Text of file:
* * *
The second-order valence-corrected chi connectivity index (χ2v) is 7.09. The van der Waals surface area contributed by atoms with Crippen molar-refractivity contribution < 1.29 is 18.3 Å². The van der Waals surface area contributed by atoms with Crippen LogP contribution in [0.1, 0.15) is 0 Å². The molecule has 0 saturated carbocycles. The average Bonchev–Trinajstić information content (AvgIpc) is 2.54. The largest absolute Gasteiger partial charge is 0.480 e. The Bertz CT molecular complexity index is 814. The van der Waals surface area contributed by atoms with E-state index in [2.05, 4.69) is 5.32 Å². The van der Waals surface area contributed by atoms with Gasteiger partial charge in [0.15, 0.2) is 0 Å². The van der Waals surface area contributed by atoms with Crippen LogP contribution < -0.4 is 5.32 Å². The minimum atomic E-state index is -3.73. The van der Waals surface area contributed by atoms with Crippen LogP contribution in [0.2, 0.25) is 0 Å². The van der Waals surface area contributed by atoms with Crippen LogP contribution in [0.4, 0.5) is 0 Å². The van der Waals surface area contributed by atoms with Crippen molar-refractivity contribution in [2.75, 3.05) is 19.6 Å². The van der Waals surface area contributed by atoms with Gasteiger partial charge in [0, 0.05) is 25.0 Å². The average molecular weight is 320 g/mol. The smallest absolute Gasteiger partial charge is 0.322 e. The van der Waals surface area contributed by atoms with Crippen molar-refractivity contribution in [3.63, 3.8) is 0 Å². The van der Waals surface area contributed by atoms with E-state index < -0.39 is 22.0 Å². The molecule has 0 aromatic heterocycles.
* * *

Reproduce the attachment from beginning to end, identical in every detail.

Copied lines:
The second-order valence-corrected chi connectivity index (χ2v) is 7.09. The van der Waals surface area contributed by atoms with Crippen molar-refractivity contribution < 1.29 is 18.3 Å². The van der Waals surface area contributed by atoms with Crippen LogP contribution in [0.1, 0.15) is 0 Å². The molecule has 0 saturated carbocycles. The average Bonchev–Trinajstić information content (AvgIpc) is 2.54. The largest absolute Gasteiger partial charge is 0.480 e. The Bertz CT molecular complexity index is 814. The van der Waals surface area contributed by atoms with E-state index in [2.05, 4.69) is 5.32 Å². The van der Waals surface area contributed by atoms with Gasteiger partial charge in [0.15, 0.2) is 0 Å². The van der Waals surface area contributed by atoms with Crippen LogP contribution < -0.4 is 5.32 Å². The minimum atomic E-state index is -3.73. The van der Waals surface area contributed by atoms with Crippen LogP contribution in [0.2, 0.25) is 0 Å². The van der Waals surface area contributed by atoms with Crippen LogP contribution in [0.4, 0.5) is 0 Å². The van der Waals surface area contributed by atoms with Crippen molar-refractivity contribution in [2.75, 3.05) is 19.6 Å². The van der Waals surface area contributed by atoms with Gasteiger partial charge in [0, 0.05) is 25.0 Å². The average molecular weight is 320 g/mol. The smallest absolute Gasteiger partial charge is 0.322 e. The van der Waals surface area contributed by atoms with Crippen molar-refractivity contribution in [3.63, 3.8) is 0 Å². The van der Waals surface area contributed by atoms with E-state index < -0.39 is 22.0 Å². The molecule has 0 aromatic heterocycles.